Pollo Tropical

Even though it’s out of my experience and comfort zone I have applied to various restaurants and fast food businesses for jobs such as cashier, kitchen prep and such.  While I appreciate the difficulty of my getting such a job, I was not prepared for Pollo Tropical.

I received an e-mail telling me that there was a “job fair” at their new location which was quite a drive since I was taking care of a friend’s house for that month.  I got dressed up and made sure I was there early.  Unfortunately, there was no job fair.  In fact there wasn’t a restaurant.  Just a billboard on the highway and the shell of a building.  In a mailbox around the back was a mailbox with applications and a lockbox in which to put them.

I started calling numbers listed on the billboard and eventually got someone at corporate who informed me that there couldn’t be a job fair at that site – “The restaurant isn’t even built yet!”  Really?  And I was about to go into the half built shell for lunch.  I filled out an application and left.

When Were You Born?

This question comes up a lot, although I thought it was illegal in many contexts.  The reason I’m including it here is the incredible range of dates they include.  Sometimes you get to type them in, but more often you have to choose from a drop down list.  Months are easy – there are only the twelve.  Days of the month only go up to 31, so no biggie there.  Years are more of a problem.

Just today I followed a link to a on-line survey, where the birth years started at 1900!  I’m glad they are accepting people from such a wide demographic but are there really a lot of 111 year old people taking on-line surveys?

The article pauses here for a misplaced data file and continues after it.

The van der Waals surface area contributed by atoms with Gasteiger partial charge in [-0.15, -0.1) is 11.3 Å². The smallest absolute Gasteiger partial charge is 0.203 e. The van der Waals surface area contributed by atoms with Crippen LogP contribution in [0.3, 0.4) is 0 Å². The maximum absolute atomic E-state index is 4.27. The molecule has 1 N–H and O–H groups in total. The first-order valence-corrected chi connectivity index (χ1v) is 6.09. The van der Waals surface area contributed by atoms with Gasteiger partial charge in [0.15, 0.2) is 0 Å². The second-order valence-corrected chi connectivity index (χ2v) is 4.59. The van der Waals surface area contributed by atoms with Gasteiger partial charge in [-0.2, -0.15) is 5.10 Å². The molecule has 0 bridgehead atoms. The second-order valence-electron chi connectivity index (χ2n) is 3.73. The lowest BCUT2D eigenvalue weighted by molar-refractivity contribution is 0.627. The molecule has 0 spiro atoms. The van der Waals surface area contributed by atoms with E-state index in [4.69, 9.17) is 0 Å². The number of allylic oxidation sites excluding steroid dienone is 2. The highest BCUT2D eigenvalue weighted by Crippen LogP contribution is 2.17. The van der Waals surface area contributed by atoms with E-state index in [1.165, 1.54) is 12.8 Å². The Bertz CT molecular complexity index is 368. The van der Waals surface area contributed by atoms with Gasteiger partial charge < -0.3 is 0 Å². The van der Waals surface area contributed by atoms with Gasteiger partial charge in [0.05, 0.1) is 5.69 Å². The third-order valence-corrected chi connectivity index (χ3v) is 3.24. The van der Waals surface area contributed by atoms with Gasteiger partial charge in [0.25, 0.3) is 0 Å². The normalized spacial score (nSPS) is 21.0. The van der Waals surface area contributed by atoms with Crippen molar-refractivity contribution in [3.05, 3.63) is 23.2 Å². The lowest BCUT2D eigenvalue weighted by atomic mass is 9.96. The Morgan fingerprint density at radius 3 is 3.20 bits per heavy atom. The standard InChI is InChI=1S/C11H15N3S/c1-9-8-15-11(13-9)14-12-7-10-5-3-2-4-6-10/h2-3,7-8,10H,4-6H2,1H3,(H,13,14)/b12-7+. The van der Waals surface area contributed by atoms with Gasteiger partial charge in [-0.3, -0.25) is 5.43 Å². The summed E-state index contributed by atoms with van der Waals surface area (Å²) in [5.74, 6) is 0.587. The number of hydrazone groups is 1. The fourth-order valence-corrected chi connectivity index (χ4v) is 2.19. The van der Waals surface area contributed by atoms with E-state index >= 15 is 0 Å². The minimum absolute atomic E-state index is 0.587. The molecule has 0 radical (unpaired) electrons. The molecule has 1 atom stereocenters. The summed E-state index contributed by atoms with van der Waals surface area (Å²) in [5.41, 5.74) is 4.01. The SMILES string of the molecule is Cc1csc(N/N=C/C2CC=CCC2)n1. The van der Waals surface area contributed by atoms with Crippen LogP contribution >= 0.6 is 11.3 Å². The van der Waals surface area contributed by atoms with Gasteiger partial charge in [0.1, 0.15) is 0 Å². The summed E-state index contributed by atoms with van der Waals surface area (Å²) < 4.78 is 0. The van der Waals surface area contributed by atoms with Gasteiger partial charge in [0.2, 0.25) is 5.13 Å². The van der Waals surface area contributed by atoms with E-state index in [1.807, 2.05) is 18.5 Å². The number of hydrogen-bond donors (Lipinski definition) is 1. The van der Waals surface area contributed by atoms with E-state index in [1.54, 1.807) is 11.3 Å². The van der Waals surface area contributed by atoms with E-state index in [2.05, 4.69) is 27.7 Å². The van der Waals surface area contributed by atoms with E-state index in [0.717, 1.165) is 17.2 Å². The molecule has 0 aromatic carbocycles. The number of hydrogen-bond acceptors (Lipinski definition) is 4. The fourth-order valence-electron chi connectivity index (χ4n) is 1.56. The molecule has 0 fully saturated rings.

The Onion AV Club

I love to post comments on movies and TV shows on this site.  They’ve put in a new system and maybe I’ll comment on that later, but now the thing that annoys me every time I go there.  Remember, the Web is everything today.  If you can’t program for the Web, you’re nothing.  So consider this:

When you want to log into the AV club you have to enter your ID and then your password.  After  you enter the ID, it’s the most natural thing in the world to hit the tab key to go to the next field, but when you do, you are transfered to the URL at the top of the page.  You have to type in your ID, then use the mouse to select the password box.

Great programming, AV Club (otherwise keep up the good work)

Drugs In The Workplace

Okay, we’ll skip over the fact that the mega-trillion dollar behemoth known as Microsoft was created by Bill Gates and Steve Balmer while they were smoking grass in a hot tub.  I understand why most businesses, especially those that use forklifts, worry that their employees are high on the job. 

Still, this question confuses me : Smoking a marijuana cigarette is the same as smoking a cigarette.

I’ve seen this question several times. Sometimes you are supposed to answer yes or no, and other times with a range from strongly agree to strongly disagree.  Let’s stick to yes and no. 

Does “yes” =  “They are both innocuous ways to pass your private time” OR “They are both equally bad and tobacco smokers should be sent to prison with marijuana smokers”


Does “no” = “Tobacco is a harmless product produced by an industry that employs 27,000 God fearing American patriots” OR “Marijuana is a harmless weed that produces a gentle high and has not corrupted the US Congress and the governments of third world countries where Big Tobacco is marketing cigarettes to toddlers.”